The Beef With Trusted Herd (Part 2)

Trusted Herd started under the premise that every worker was meant to have a voice in the experiential marketing industry. The founder, Brian A. Fox, started the concept in 2016 with a rollout in 2017. The company was attracting event workers by paying them $1 per review that they left on the site. The idea of creating a centralized database of experiential marketing agency reviews is not farfetched: scams were much more prevalent since the only way to find out which agencies were good or bad was by word of mouth. The experiential marketing industry is one that is typically overlooked and ignored, so most agencies did not have Google reviews at the time.

Using Facebook polls, he eventually updated the platform to include peer reviews where workers would be able to give each other reviews. Fox used the Trusted Herd public Facebook group to poll workers as they joined and would dedicate posts to new members.

I had learned about the group at an event from a mutual friend (I presume that is how my photo ended up on the banner of the website since that event is where I first heard about TH). I was somewhat slow with hopping on board due to forgetfulness and don't start really paying any attention to TH until 2019 when I was researching the industry in my first attempt at launching an educational experiential marketing class. By that point, TH was taking the very logical next step of job posting: agencies were already endorsing TH and encouraging reviews from workers after activations.

The industry as a whole was extremely responsive to Trusted Herd's core concept of industry transparency. Fox was hitting the ground running by going to different large activations around the country in order to spread the word about Trusted Herd. Rumblings of a weird, flu-like disease that had started towards the beginning of 2020 could be heard at events here and there. It is not until mid-March 2020 when states start issuing shelter in place orders that the events industry suddenly went into a complete panic. As the pandemic dragged into an explosive summer all during a very contentious election year, large entertainment gatherings were non-existent and the few that were popping up had everyone feeling somewhat uneasy.

Trusted Herd was in the extremely difficult position of trying to stay afloat without being able to deliver on absolutely anything. The company is not at fault for this by any stretch of the imagination and there was no way anyone in the events industry could have predicted 2020. Everyone was attempting to make to make necessary adjustments to stay alive, let alone save an industry that most people don't consider to be a “real” job in the first place. During this time, a group of event professionals attempted to come together and create the American Association of Event Professionals with the stated goal of helping to regulate pay rates and deficiencies. A number of agency owners came out in support of the endeavor, including many that were also supporters of TH.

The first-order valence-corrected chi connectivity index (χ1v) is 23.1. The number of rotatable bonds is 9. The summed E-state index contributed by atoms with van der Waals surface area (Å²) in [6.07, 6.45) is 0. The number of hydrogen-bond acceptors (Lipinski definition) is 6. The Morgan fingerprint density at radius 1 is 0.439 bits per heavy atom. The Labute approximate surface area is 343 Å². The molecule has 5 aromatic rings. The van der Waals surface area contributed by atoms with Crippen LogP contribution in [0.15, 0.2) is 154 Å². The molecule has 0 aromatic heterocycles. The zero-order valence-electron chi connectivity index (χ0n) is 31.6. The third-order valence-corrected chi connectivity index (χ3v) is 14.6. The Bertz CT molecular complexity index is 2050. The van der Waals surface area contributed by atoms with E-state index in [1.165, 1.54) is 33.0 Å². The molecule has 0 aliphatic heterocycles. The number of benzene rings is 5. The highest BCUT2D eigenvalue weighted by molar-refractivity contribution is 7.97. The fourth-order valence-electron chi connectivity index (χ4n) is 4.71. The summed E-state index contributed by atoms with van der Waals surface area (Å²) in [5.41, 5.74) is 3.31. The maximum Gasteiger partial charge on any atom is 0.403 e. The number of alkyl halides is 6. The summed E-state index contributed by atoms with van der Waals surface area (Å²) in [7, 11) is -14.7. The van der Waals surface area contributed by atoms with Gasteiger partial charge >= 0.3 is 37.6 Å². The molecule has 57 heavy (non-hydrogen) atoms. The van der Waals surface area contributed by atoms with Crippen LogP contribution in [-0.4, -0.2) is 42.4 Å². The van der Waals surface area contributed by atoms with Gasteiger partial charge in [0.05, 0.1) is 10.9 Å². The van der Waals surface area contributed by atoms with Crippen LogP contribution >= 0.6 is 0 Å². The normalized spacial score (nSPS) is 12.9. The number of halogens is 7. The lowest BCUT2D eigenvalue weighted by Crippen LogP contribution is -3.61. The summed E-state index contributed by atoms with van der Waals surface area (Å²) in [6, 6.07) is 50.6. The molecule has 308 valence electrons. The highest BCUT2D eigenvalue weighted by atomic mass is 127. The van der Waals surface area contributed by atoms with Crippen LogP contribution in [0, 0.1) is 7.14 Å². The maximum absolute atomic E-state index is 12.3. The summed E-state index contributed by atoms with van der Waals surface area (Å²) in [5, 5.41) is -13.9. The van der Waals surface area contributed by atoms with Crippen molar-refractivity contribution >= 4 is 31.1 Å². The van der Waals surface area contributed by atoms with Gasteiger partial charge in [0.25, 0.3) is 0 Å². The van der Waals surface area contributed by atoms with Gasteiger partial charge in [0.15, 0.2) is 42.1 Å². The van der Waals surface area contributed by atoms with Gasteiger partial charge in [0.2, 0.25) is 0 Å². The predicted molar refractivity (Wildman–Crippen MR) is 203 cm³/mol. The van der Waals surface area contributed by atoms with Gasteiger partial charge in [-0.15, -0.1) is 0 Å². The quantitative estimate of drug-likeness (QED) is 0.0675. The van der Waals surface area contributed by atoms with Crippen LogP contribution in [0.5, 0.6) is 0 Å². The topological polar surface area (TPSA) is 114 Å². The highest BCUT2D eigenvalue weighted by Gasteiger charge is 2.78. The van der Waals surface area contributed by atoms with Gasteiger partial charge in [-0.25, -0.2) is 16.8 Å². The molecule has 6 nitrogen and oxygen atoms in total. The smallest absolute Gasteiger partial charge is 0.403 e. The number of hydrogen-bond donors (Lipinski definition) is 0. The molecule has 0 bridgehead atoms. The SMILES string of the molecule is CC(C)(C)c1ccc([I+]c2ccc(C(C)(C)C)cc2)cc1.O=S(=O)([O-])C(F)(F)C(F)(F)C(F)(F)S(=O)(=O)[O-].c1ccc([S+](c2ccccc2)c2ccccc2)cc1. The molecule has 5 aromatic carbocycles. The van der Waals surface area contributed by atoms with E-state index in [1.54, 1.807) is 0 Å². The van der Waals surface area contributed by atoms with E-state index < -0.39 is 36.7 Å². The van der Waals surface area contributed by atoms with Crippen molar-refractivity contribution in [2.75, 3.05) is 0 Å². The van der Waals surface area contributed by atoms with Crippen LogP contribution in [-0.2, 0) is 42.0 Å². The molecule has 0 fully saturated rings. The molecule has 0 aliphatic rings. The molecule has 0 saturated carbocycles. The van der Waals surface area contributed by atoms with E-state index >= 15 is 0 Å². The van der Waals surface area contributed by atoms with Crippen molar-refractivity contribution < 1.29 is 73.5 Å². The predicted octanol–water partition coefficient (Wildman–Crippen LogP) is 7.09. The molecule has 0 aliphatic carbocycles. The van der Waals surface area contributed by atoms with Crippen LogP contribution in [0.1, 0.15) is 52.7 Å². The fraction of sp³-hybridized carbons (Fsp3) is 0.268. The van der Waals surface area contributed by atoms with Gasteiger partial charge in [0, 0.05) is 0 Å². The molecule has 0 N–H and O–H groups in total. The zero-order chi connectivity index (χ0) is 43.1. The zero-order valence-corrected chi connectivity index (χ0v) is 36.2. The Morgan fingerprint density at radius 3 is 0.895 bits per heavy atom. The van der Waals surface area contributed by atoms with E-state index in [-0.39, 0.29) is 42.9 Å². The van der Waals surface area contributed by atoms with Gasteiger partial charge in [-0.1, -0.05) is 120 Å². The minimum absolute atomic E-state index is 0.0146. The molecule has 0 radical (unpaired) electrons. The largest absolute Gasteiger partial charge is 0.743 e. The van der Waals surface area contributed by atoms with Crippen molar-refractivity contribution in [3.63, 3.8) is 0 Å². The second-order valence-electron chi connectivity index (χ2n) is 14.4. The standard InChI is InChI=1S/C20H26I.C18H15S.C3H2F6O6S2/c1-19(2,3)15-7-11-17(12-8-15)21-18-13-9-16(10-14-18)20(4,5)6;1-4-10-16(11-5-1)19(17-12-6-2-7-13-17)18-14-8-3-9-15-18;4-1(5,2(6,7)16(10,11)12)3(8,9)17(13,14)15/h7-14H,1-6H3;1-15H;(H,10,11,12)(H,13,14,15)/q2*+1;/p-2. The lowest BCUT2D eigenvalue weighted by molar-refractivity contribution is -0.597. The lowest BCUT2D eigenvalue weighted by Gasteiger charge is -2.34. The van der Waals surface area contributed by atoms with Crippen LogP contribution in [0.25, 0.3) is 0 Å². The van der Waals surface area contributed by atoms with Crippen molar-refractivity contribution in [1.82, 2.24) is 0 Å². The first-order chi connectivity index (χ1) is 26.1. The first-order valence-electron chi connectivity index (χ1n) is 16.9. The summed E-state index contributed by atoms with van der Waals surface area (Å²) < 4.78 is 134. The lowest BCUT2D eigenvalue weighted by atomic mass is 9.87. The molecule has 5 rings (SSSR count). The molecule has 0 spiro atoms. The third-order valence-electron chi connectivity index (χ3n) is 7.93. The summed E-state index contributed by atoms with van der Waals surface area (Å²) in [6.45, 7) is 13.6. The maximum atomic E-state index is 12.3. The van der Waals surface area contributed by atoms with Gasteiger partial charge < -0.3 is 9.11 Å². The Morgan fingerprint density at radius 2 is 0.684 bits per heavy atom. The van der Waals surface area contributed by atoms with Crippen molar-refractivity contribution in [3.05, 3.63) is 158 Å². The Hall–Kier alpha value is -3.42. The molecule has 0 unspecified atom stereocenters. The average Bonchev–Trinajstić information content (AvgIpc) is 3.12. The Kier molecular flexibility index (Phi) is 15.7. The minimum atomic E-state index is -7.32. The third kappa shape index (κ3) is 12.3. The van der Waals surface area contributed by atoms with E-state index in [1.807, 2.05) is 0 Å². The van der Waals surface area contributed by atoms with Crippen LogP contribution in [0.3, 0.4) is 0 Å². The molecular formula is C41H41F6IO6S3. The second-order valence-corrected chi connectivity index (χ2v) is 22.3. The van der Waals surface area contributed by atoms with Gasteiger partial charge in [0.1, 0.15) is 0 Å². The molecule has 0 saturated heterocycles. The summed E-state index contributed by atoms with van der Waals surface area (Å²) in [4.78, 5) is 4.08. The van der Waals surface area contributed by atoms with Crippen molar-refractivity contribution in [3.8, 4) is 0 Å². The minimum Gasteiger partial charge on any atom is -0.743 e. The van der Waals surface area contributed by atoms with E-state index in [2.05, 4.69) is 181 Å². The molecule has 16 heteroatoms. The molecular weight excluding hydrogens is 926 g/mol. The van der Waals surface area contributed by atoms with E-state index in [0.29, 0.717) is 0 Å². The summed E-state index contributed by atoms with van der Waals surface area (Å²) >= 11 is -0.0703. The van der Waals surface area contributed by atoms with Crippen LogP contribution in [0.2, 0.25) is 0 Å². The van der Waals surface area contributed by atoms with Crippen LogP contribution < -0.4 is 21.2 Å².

Trusted Herd, however, took a very firm stance in the opposite direction. Fox came out quite publicly denouncing the group and its premise as being geared towards agencies/companies and not for the workers.

While Trusted Herd had not become the industry giant quite yet, this was enough to kill the endeavor without anyone giving it too much more thought….something that, in retrospect, should have been looked at much more closely. The exact same companies that were endorsing AAEP had ALSO endorsed Trusted Herd, so TH taking such a blatant and public stance effectively swayed worker's decisions. 

But TH had an open secret: in December 2019, the company had started partnering with Philip Victor Ongert, founder of BA of FB groups that specialized in event job posting.

The acquisition of the BA of FB's 240+ Facebook groups meant that TH suddenly had all the ingredients that it needed to be an effective experiential platform. This acquisition pre-dates the pandemic and as is evident in the post, the company trajectory at that  point was still on par with the original concept. But to publicly speak out against the American Association of Event Professionals was a business move, not an altruistic one. In April 2020, the pandemic was really just starting all around the world and no one was sure when events would be able to occur again or how it would change the industry. AAEP threaten to take much needed traffic from TH, despite wanting to actually just work in conjunction with the company, and that was a move that early in the pandemic may have been viewed as more harm than good.

Once states started opening back up, TH was standing at the forefront of the experiential marketing industry with all the tools agencies and workers would need.

But how does Trusted Herd beat out PopBookings to become the more popular industry standard?

Read the next installment of the series: The Beef With Trusted Herd (Part 3).

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